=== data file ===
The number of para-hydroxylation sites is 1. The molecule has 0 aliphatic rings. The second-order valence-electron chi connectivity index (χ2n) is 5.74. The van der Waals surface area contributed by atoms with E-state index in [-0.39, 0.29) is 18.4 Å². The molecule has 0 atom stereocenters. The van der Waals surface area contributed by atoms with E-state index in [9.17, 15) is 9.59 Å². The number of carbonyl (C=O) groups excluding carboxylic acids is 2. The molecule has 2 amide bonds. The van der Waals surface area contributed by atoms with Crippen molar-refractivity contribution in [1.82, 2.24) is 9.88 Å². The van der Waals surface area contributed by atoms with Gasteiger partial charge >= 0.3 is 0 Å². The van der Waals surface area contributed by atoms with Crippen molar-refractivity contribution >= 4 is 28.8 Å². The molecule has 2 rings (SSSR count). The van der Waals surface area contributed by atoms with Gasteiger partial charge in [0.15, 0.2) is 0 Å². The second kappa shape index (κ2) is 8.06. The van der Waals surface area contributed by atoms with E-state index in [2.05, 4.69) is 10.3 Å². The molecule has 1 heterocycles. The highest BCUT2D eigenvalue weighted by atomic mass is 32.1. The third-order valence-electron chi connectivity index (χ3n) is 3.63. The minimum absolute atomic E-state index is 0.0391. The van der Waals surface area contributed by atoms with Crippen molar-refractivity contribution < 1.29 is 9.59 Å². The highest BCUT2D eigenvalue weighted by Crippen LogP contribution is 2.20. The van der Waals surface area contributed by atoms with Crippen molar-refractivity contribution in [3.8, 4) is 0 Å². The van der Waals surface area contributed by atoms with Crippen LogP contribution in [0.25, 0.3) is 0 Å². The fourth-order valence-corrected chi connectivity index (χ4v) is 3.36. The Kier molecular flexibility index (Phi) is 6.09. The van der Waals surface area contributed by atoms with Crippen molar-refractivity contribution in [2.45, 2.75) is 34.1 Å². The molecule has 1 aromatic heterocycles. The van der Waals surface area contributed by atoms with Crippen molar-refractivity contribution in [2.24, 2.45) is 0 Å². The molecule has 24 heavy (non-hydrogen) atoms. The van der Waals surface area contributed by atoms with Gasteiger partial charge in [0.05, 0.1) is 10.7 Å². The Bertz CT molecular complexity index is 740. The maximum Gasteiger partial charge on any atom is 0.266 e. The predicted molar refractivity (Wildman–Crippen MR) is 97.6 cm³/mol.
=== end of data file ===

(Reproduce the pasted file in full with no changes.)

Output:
The number of para-hydroxylation sites is 1. The molecule has 0 aliphatic rings. The second-order valence-electron chi connectivity index (χ2n) is 5.74. The van der Waals surface area contributed by atoms with E-state index in [-0.39, 0.29) is 18.4 Å². The molecule has 0 atom stereocenters. The van der Waals surface area contributed by atoms with E-state index in [9.17, 15) is 9.59 Å². The number of carbonyl (C=O) groups excluding carboxylic acids is 2. The molecule has 2 amide bonds. The van der Waals surface area contributed by atoms with Crippen molar-refractivity contribution in [1.82, 2.24) is 9.88 Å². The van der Waals surface area contributed by atoms with Gasteiger partial charge >= 0.3 is 0 Å². The van der Waals surface area contributed by atoms with Crippen molar-refractivity contribution >= 4 is 28.8 Å². The molecule has 2 rings (SSSR count). The van der Waals surface area contributed by atoms with Gasteiger partial charge in [0.15, 0.2) is 0 Å². The second kappa shape index (κ2) is 8.06. The van der Waals surface area contributed by atoms with E-state index in [2.05, 4.69) is 10.3 Å². The molecule has 1 heterocycles. The highest BCUT2D eigenvalue weighted by atomic mass is 32.1. The third-order valence-electron chi connectivity index (χ3n) is 3.63. The minimum absolute atomic E-state index is 0.0391. The van der Waals surface area contributed by atoms with Crippen molar-refractivity contribution < 1.29 is 9.59 Å². The highest BCUT2D eigenvalue weighted by Crippen LogP contribution is 2.20. The van der Waals surface area contributed by atoms with Crippen molar-refractivity contribution in [3.8, 4) is 0 Å². The van der Waals surface area contributed by atoms with Crippen LogP contribution in [0.25, 0.3) is 0 Å². The fourth-order valence-corrected chi connectivity index (χ4v) is 3.36. The Kier molecular flexibility index (Phi) is 6.09. The van der Waals surface area contributed by atoms with Crippen molar-refractivity contribution in [2.45, 2.75) is 34.1 Å². The molecule has 1 aromatic heterocycles. The van der Waals surface area contributed by atoms with Crippen molar-refractivity contribution in [2.24, 2.45) is 0 Å². The molecule has 24 heavy (non-hydrogen) atoms. The van der Waals surface area contributed by atoms with Gasteiger partial charge in [0.05, 0.1) is 10.7 Å². The Bertz CT molecular complexity index is 740. The maximum Gasteiger partial charge on any atom is 0.266 e. The predicted molar refractivity (Wildman–Crippen MR) is 97.6 cm³/mol.